Like Ranong across the border in Thailand, Myanmar’s southern border town has a charm of its own – find out the things to do in Kawthaung & see why it’s not a bad place to linger around.
What to Expect in Kawthaung
Located at the southern tip of Myanmar, Kawthaung is a bustling port town on the Kyan River, whose main businesses are:
- Trade with Thailand
- Palm oil
- Betel nut
As travel restrictions and options continue to ease and grow, tourism presents a huge opportunity for the future of the local economy, especially in the ecotourism potential of the nearby Mergui archipelago.
Kawthaung is a culturally diverse town, with Indian, Muslim and Chinese influences amongst the majority Bamar and Thai population.
Most residents are bilingual in Burmese and Thai, and both the kyat and baht currencies are used.
From Thailand, you can cross the border from Ranong to Thailand.
Being a border town, you will hear a lot of shouts of “taxi” from motorcyclists (sometimes accompanied by interesting hand clapping or loud kissing noises) and tour guide offers from those who speak English, particularly along the pier.
They are harmless and don’t continue to hassle or follow you after a simple no or shake of the head.
Surprisingly no-one approached me to change money and I didn’t see any local exchange services either.
There is a bank with an ATM and currency exchange up on the main road, next to Kawthaung Hotel – one of the top 4 budget hotels in Kawthaung.
The streets of Kawthaung are lined with general stores, gold shops and wood houses, with more clothing outlets, pharmacies and booking agencies away from the waterfront.
Slightly further up the road from the Immigration office, there are outdoor food stalls with seating overlooking Kawthaung Park and the waterfront in the evening, and several restaurants on the other side of the road.
Coming from the isolation of Ko Phayam, I was dazzled by Kawhoung’s modernity: almost uninterrupted 24 hr electricity and wi-fi, cars and flushing toilets 🙂
Things to do in Kawthaung
Victoria Point takes its name from that of the town during colonial times. named after King Bayinnaung, a Bamar monarch who invaded Thailand several times between 1548-1569.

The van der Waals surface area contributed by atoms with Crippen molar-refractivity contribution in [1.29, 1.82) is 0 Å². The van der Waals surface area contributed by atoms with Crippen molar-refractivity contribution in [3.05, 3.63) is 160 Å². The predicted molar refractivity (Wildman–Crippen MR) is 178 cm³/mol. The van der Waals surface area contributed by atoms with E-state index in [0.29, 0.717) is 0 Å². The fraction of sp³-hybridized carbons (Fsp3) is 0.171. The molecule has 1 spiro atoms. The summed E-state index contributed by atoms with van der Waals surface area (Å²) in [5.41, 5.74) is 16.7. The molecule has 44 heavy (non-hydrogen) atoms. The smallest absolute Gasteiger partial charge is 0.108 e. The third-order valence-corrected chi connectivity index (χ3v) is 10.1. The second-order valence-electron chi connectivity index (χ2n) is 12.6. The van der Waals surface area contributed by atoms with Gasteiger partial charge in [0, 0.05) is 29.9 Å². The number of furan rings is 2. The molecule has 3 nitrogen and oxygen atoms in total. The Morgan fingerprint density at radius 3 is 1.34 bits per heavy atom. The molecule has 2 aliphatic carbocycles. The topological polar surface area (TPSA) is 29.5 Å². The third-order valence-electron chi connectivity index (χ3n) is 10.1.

A gold statue of the King sits on a hill overlooking the point, wielding a sword in the direction of Thailand – not the most welcoming sight to its near neighbor…
Pyi Taw Aye Paya
Built in 1949, the main stupa of Pyi Taw Aye Paya is 21m high – unlike many other temples, you can walk inside it.
There are 8 meditation niches that represent the 8 days of the Buddhist week and 14 Buddha images symbolizing the styles seen in other Asian countries.
The views from here are spectacular:
The Sitting Buddha is over 3 stories tall.
Kawthaung Park is a lovely space on the waterfront with families and playgrounds, leading up to a tree-lined road to Victoria Point – there are food stalls set up along here in the evening.
Other Things to do in Kawthaung:
- Andaman Club Resort and Casino (a short boat ride to the island)
- Thirimyaing Lan fishing village and Third Mile Pagoda (5km north)
- Parker Beach (16km north)
- Maliwun waterfall and rock pools (38km north)
- Mergui archipelago
- Kawthaung Market
Speedboat from Kawthaung to Myeik
Speedboat tickets to Myeik can be purchased from a small shop opposite the Immigration office.
Departure time is 3:30am.
Travel is dependent on the weather, especially in the rainy season.
Tickets are US$45 – you may be able to pay in 35,000 kyat / $35.00 (in 2014) or less in the local currency, but that may only be for the Burmese.
Alternatively, you can book a $35 tourist bus from Kawthaung to Yangon for a painful 28 hours.
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*** The Final Word – Spend a relaxing day or two ticking of the things to do in Kawthaung before continuing on to the rest of Myanmar ***
What’s your favorite border town?
Visited in May 2014